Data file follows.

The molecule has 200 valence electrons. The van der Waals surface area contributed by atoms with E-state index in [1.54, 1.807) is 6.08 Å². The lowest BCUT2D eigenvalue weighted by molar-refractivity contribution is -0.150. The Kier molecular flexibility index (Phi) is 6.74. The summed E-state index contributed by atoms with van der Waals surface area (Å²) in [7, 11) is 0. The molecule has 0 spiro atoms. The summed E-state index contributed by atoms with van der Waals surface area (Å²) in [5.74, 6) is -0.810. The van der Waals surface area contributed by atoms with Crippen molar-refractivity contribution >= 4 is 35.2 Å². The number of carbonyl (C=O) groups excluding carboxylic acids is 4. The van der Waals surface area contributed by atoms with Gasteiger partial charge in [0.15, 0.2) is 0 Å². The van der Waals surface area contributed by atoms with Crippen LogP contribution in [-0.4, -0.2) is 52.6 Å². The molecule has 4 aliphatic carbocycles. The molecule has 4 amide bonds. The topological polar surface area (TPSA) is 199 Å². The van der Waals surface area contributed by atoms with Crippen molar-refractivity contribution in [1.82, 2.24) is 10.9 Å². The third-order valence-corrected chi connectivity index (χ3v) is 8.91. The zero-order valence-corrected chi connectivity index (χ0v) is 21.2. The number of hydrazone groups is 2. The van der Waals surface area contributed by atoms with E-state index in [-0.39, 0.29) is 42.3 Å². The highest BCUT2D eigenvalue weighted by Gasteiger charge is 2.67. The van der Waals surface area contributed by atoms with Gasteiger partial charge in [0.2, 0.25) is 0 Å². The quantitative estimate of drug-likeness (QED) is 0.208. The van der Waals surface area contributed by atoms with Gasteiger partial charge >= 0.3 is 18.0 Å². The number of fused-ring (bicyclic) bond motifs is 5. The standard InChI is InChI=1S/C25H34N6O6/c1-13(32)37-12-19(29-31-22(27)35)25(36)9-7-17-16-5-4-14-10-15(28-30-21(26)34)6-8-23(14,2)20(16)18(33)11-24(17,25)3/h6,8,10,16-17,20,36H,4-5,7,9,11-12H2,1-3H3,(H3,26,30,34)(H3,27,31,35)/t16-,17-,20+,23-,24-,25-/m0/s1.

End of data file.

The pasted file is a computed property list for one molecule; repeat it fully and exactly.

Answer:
The molecule has 200 valence electrons. The van der Waals surface area contributed by atoms with E-state index in [1.54, 1.807) is 6.08 Å². The lowest BCUT2D eigenvalue weighted by molar-refractivity contribution is -0.150. The Kier molecular flexibility index (Phi) is 6.74. The summed E-state index contributed by atoms with van der Waals surface area (Å²) in [7, 11) is 0. The molecule has 0 spiro atoms. The summed E-state index contributed by atoms with van der Waals surface area (Å²) in [5.74, 6) is -0.810. The van der Waals surface area contributed by atoms with Crippen molar-refractivity contribution >= 4 is 35.2 Å². The number of carbonyl (C=O) groups excluding carboxylic acids is 4. The van der Waals surface area contributed by atoms with Gasteiger partial charge in [0.15, 0.2) is 0 Å². The van der Waals surface area contributed by atoms with Crippen LogP contribution in [-0.4, -0.2) is 52.6 Å². The molecule has 4 aliphatic carbocycles. The molecule has 4 amide bonds. The topological polar surface area (TPSA) is 199 Å². The van der Waals surface area contributed by atoms with Crippen molar-refractivity contribution in [1.82, 2.24) is 10.9 Å². The third-order valence-corrected chi connectivity index (χ3v) is 8.91. The zero-order valence-corrected chi connectivity index (χ0v) is 21.2. The number of hydrazone groups is 2. The van der Waals surface area contributed by atoms with E-state index in [-0.39, 0.29) is 42.3 Å². The highest BCUT2D eigenvalue weighted by Gasteiger charge is 2.67. The van der Waals surface area contributed by atoms with Gasteiger partial charge in [0.2, 0.25) is 0 Å². The quantitative estimate of drug-likeness (QED) is 0.208. The van der Waals surface area contributed by atoms with Gasteiger partial charge >= 0.3 is 18.0 Å². The number of fused-ring (bicyclic) bond motifs is 5. The standard InChI is InChI=1S/C25H34N6O6/c1-13(32)37-12-19(29-31-22(27)35)25(36)9-7-17-16-5-4-14-10-15(28-30-21(26)34)6-8-23(14,2)20(16)18(33)11-24(17,25)3/h6,8,10,16-17,20,36H,4-5,7,9,11-12H2,1-3H3,(H3,26,30,34)(H3,27,31,35)/t16-,17-,20+,23-,24-,25-/m0/s1.